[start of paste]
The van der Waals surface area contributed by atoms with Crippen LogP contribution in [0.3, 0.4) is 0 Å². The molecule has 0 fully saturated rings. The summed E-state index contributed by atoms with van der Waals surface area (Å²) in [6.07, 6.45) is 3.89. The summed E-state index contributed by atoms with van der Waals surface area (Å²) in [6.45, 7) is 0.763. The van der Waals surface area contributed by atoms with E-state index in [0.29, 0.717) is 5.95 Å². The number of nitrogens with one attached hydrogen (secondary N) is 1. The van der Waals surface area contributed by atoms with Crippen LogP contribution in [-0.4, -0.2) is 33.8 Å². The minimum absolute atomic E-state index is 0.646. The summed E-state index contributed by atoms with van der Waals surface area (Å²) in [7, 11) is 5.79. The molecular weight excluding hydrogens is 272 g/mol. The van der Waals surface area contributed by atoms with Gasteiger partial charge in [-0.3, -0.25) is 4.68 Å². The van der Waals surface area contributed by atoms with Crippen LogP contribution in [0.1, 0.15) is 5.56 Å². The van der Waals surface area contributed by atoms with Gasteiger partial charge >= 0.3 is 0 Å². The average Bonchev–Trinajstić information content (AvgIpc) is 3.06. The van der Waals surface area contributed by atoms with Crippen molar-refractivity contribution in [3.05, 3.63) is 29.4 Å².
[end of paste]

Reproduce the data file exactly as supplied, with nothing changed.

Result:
The van der Waals surface area contributed by atoms with Crippen LogP contribution in [0.3, 0.4) is 0 Å². The molecule has 0 fully saturated rings. The summed E-state index contributed by atoms with van der Waals surface area (Å²) in [6.07, 6.45) is 3.89. The summed E-state index contributed by atoms with van der Waals surface area (Å²) in [6.45, 7) is 0.763. The van der Waals surface area contributed by atoms with E-state index in [0.29, 0.717) is 5.95 Å². The number of nitrogens with one attached hydrogen (secondary N) is 1. The van der Waals surface area contributed by atoms with Crippen LogP contribution in [-0.4, -0.2) is 33.8 Å². The minimum absolute atomic E-state index is 0.646. The summed E-state index contributed by atoms with van der Waals surface area (Å²) in [7, 11) is 5.79. The molecular weight excluding hydrogens is 272 g/mol. The van der Waals surface area contributed by atoms with Gasteiger partial charge in [-0.3, -0.25) is 4.68 Å². The van der Waals surface area contributed by atoms with Crippen LogP contribution in [0.1, 0.15) is 5.56 Å². The van der Waals surface area contributed by atoms with Gasteiger partial charge >= 0.3 is 0 Å². The average Bonchev–Trinajstić information content (AvgIpc) is 3.06. The van der Waals surface area contributed by atoms with Crippen molar-refractivity contribution in [3.05, 3.63) is 29.4 Å².